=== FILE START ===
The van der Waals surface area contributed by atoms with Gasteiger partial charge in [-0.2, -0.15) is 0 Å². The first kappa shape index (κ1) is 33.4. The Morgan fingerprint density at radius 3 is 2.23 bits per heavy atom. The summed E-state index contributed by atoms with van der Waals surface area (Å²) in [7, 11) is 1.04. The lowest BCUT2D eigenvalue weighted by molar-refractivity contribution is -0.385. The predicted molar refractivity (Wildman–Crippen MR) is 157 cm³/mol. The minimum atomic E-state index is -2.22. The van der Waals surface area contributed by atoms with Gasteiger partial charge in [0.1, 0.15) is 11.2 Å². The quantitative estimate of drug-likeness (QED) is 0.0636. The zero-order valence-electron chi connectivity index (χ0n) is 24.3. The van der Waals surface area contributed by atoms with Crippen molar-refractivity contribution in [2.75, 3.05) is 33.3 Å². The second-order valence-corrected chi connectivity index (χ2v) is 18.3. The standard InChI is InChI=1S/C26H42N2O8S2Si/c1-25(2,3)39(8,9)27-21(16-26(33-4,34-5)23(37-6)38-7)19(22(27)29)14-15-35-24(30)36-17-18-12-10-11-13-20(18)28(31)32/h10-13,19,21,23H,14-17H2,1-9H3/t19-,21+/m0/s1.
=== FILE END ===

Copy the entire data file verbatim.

The van der Waals surface area contributed by atoms with Gasteiger partial charge in [-0.2, -0.15) is 0 Å². The first kappa shape index (κ1) is 33.4. The Morgan fingerprint density at radius 3 is 2.23 bits per heavy atom. The summed E-state index contributed by atoms with van der Waals surface area (Å²) in [7, 11) is 1.04. The lowest BCUT2D eigenvalue weighted by molar-refractivity contribution is -0.385. The predicted molar refractivity (Wildman–Crippen MR) is 157 cm³/mol. The minimum atomic E-state index is -2.22. The van der Waals surface area contributed by atoms with Gasteiger partial charge in [0.1, 0.15) is 11.2 Å². The quantitative estimate of drug-likeness (QED) is 0.0636. The zero-order valence-electron chi connectivity index (χ0n) is 24.3. The van der Waals surface area contributed by atoms with Crippen molar-refractivity contribution in [2.75, 3.05) is 33.3 Å². The second-order valence-corrected chi connectivity index (χ2v) is 18.3. The standard InChI is InChI=1S/C26H42N2O8S2Si/c1-25(2,3)39(8,9)27-21(16-26(33-4,34-5)23(37-6)38-7)19(22(27)29)14-15-35-24(30)36-17-18-12-10-11-13-20(18)28(31)32/h10-13,19,21,23H,14-17H2,1-9H3/t19-,21+/m0/s1.